Canine Ear Infections

Posted by  on June 22, 2010

Does your dog scratch his ears and whine?  Does she shake her head a lot?  These are symptoms of a possible ear infection, and it’s your job to relieve his pain and prevent the infection from coming back.

If you dog scratches his ears a lot, it could be a sign of an ear infection

Canine Ear Structure

The ear is divided into three sections.  The innermost portion, known as the inner ear, is involved in both hearing and balance, while the middle ear and external ear are strictly for hearing.  The external ear is made of cartilage that collects vibrations from the air and directs them down the ear canal to the eardrum.  It is important to note that a dog’s ear canal is long and takes a sharp turn just before the eardrum.  For this reason, the ear canal can be easily cleaned without danger of puncturing the drum.

Behind the eardrum is the middle ear, made up of the tympanic cavity.  This cavity contains the tympanic nerve, the vestibular window, and the cochlea, as well as three small bones known as the malleus, the incus, and the stapes.

The inner ear is a series of fluid-filled ducts and sacs within a bony shell-shaped labyrinth known as the cochlea.  Vibrations conducted to the inner ear by the three bones of the middle ear are converted to nerve impulses which allow the brain to interpret sounds.  The cochlea contains 10,000 hair cells which are important in the vibration-to-nerve impulse conversion.  The cochlea winds around the cochlear nerve, which carries these impulses to the brain.

A membranous labyrinth inside the bony labyrinth controls equilibrium and balance.  Infections of the inner ear may cause problems with either balance or hearing, while infections of the middle or external ear will only cause problems with hearing.  When ear infections become chronic, the problems may become permanent.

Types of ear infections

Bacteria and yeast are the most common causes of ear infection in dogs.  Dogs with heavy, floppy ears are the most susceptible to infection due to moisture being trapped inside the ear canal.  Hair growing inside the ear canals can make the moisture problem worse; therefore, these hairs are often plucked when the dog is groomed.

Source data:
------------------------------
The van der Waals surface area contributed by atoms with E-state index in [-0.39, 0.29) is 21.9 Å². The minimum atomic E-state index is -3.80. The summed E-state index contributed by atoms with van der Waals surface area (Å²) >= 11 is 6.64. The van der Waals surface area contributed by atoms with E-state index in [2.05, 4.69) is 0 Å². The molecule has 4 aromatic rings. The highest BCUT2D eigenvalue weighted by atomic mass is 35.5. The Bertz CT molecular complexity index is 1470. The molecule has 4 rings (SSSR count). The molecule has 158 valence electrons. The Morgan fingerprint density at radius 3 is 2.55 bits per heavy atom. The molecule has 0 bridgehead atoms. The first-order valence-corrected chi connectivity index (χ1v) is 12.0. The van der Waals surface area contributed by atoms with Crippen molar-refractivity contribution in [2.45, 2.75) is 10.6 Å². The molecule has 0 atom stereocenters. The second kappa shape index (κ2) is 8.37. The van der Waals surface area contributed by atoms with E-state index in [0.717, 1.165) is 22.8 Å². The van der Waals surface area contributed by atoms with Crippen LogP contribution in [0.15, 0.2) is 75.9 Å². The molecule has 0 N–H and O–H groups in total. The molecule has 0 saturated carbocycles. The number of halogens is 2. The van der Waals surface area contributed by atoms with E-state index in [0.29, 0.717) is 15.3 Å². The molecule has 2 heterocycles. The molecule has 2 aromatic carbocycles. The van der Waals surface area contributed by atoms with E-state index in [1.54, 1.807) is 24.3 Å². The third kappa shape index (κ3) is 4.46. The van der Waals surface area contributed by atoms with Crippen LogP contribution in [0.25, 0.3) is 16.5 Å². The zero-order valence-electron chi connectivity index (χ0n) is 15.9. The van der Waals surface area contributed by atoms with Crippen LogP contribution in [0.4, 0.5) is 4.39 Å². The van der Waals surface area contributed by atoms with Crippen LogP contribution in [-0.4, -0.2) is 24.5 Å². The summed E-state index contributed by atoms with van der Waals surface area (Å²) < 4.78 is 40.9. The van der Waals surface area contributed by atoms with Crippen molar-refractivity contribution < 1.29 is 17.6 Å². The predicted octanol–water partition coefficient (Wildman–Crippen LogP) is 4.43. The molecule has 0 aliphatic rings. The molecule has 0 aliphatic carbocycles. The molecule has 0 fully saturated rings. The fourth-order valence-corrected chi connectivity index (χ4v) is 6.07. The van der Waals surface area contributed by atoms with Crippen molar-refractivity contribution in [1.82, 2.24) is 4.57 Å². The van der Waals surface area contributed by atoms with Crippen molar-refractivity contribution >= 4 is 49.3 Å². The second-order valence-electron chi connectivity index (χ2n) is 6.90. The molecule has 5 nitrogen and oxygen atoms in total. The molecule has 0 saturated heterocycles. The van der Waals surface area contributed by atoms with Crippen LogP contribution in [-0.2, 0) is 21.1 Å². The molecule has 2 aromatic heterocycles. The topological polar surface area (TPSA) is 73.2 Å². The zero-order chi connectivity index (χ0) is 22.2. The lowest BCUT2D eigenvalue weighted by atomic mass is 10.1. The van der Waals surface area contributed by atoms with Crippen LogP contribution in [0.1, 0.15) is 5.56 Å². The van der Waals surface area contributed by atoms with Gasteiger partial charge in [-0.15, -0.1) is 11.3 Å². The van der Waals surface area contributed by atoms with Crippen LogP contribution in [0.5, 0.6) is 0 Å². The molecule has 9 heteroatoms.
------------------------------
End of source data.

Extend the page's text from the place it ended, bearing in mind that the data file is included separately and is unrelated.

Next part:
Ear mites are common, especially in young dogs.  When mites are present, you will typically see what looks like dirt inside the dog’s ear canal.

Allergies to food or environmental factors can cause fluid to build up in the ears, and when the fluid stagnates, bacteria can invade.  Tumors of the dog’s wax glands and swollen lymph nodes can also provide a breeding ground for infectious agents.  Foreign objects stuck in a dog’s ear can trap wax in the ear canal, causing fluid to build up and become infected.  Sometimes this can happen when the dog plays outside, but it can also be the result of a mischievous toddler wanting the dog to play with baby toys.  Children should always be supervised when they are with your dog.

Canine ear infection symptoms

If your dog has an ear infection, he or she won’t usually be shy about letting you know about the problem.  One of the biggest symptoms of an ear infection results from the accompanying build-up of wax and fluid.  This build-up causes discomfort for your dog, and he or she will take action to be rid of the pain.  He may shake his head often or cock his head to the side.  He may scratch one ear or the other disproportionately.  If the infection is severe, he may have trouble keeping his balance.

Other symptoms include redness, inflammation, and tenderness.  When the dog is scratching or shaking his head, he may whine or growl because of the tender areas.

Finally, foul-smelling wax being discharged from the ear is a sure sign an infection is present.

Treating canine ear infections